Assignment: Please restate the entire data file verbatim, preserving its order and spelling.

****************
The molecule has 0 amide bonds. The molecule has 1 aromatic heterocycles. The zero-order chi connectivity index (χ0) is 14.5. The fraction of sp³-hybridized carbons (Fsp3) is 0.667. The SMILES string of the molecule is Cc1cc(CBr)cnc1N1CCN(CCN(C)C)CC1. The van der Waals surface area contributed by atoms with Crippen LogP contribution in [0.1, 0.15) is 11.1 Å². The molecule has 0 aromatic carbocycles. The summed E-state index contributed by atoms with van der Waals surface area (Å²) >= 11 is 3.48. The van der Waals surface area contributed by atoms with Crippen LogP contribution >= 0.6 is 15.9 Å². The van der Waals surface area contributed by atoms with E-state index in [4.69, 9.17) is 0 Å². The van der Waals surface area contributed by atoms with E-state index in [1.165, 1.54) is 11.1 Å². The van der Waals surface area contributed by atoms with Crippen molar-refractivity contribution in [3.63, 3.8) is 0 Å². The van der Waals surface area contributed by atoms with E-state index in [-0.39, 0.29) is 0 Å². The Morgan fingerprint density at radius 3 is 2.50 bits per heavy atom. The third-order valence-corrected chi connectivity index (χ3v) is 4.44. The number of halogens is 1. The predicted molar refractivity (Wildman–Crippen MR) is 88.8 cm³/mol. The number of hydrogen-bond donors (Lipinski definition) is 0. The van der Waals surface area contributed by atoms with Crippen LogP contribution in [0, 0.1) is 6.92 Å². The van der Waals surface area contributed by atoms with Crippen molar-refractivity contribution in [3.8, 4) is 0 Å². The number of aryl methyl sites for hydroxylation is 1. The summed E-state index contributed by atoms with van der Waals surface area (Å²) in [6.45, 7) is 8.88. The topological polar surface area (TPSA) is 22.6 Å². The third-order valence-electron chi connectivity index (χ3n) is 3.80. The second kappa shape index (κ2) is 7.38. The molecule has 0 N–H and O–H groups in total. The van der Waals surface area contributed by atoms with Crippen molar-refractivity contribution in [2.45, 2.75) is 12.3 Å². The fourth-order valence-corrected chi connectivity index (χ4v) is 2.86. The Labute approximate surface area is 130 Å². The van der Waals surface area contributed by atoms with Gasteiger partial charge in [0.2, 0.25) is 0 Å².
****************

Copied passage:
The molecule has 0 amide bonds. The molecule has 1 aromatic heterocycles. The zero-order chi connectivity index (χ0) is 14.5. The fraction of sp³-hybridized carbons (Fsp3) is 0.667. The SMILES string of the molecule is Cc1cc(CBr)cnc1N1CCN(CCN(C)C)CC1. The van der Waals surface area contributed by atoms with Crippen LogP contribution in [0.1, 0.15) is 11.1 Å². The molecule has 0 aromatic carbocycles. The summed E-state index contributed by atoms with van der Waals surface area (Å²) >= 11 is 3.48. The van der Waals surface area contributed by atoms with Crippen LogP contribution >= 0.6 is 15.9 Å². The van der Waals surface area contributed by atoms with E-state index in [4.69, 9.17) is 0 Å². The van der Waals surface area contributed by atoms with E-state index in [1.165, 1.54) is 11.1 Å². The van der Waals surface area contributed by atoms with Crippen molar-refractivity contribution in [3.63, 3.8) is 0 Å². The van der Waals surface area contributed by atoms with E-state index in [-0.39, 0.29) is 0 Å². The Morgan fingerprint density at radius 3 is 2.50 bits per heavy atom. The third-order valence-corrected chi connectivity index (χ3v) is 4.44. The number of halogens is 1. The predicted molar refractivity (Wildman–Crippen MR) is 88.8 cm³/mol. The number of hydrogen-bond donors (Lipinski definition) is 0. The van der Waals surface area contributed by atoms with Crippen LogP contribution in [0, 0.1) is 6.92 Å². The van der Waals surface area contributed by atoms with Crippen molar-refractivity contribution in [3.8, 4) is 0 Å². The number of aryl methyl sites for hydroxylation is 1. The summed E-state index contributed by atoms with van der Waals surface area (Å²) in [6.45, 7) is 8.88. The topological polar surface area (TPSA) is 22.6 Å². The third-order valence-electron chi connectivity index (χ3n) is 3.80. The second kappa shape index (κ2) is 7.38. The molecule has 0 N–H and O–H groups in total. The van der Waals surface area contributed by atoms with Crippen molar-refractivity contribution in [2.45, 2.75) is 12.3 Å². The fourth-order valence-corrected chi connectivity index (χ4v) is 2.86. The Labute approximate surface area is 130 Å². The van der Waals surface area contributed by atoms with Gasteiger partial charge in [0.2, 0.25) is 0 Å².